Sargent John Curtis 1750-1843
Sgt. John Curtis served in the 1st Maryland Regiment under Capt. Nathaniel Smith and Colonel Matross, from the spring of 1776 until the fall of 1779. He was wounded in action, for which he received a pension later in life.

Colonel George Washington Curtis, CSA   1827-1862

Col. George Washington Curtis was Sgt. John Curtis’s grandson and General William Baker Curtis’s brother. In 1861, G.W. Curtis joined the confederate army where he was quickly promoted to Colonel because of his previous military experience. He served in the 23rd Virginia in General Stonewall Jackson’s army as one of Col. Taliaferro’s staff officers. On August 9, 1862, he was wounded in action at the battle of Cedar Mountain near Culpepper, VA. (Also known as the Battle of Slaughter Mountain.) Curtis died from his wounds on Aug 10, 1862.

General William Baker Curtis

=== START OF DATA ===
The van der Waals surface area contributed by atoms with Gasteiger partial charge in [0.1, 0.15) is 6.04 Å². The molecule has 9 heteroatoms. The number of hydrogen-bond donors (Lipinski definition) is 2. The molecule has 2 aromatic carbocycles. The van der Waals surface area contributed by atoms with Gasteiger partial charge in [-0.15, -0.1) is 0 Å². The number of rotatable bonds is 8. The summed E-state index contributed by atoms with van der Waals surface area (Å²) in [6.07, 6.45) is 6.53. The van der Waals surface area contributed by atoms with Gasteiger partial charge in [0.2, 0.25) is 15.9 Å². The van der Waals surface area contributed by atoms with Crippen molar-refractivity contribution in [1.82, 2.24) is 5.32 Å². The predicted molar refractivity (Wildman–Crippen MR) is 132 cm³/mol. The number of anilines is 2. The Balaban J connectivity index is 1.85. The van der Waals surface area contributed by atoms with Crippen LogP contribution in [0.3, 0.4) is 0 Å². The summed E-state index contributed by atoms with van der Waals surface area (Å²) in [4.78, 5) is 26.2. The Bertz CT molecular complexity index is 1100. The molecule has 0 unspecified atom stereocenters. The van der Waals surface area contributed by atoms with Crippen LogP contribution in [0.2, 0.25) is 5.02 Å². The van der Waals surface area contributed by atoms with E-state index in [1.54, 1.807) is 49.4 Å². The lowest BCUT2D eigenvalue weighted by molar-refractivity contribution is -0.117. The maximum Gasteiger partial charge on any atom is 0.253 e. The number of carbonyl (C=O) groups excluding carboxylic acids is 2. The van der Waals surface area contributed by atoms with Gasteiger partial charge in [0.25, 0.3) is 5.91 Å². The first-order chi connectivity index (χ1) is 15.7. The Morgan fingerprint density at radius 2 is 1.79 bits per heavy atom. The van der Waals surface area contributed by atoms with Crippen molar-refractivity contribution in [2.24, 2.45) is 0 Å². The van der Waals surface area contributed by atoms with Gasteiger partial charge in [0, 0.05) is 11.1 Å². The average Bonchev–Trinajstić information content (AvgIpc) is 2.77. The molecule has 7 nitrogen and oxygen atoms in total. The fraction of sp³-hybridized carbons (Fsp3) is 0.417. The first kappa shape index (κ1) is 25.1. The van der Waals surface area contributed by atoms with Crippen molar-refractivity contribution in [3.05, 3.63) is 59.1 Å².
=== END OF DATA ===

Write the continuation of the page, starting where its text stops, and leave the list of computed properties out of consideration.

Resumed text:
William Baker Curtis was the grandson of John and the brother of G.W. Curtis. At the beginning of the Civil War, W. B. Curtis began doing close order drill with the students from West Liberty Academy. In 1862 the group joined the Union Army as Company D of the 12th WV Infantry. The loss of the students nearly bankrupted the Academy and caused it to go into debt. W.B. Curtis was commissioned as the Captain of the 12th WV. The 12th WV infantry saw a lot of action during the Civil War culminating at the battle of Fort Gregg outside Petersburg. After three unsuccessful assaults, the 12th WV led the final charge. By then, Curtis was in command of a brigade. After the battle, he was promoted to Brigadier General. After the war ended, General Curtis was elected to the West Virginia Legislature where he was instrumental in having the state purchase West Liberty Academy for its debt thereby making it the first public institution of higher education in West Virginia. The home of General Curtis and his wife in West Liberty became known as “Liberty House.” It was a social gathering place and the General and Mrs. Curtis hosted the annual graduation party for the Academy students until his death. Curtis Hall on the West Liberty University campus is named after General William Baker Curtis. W.B. Curtis was one of the Ohio County Delegates to the First Wheeling Convention which led to the formation of the new state of West Virginia.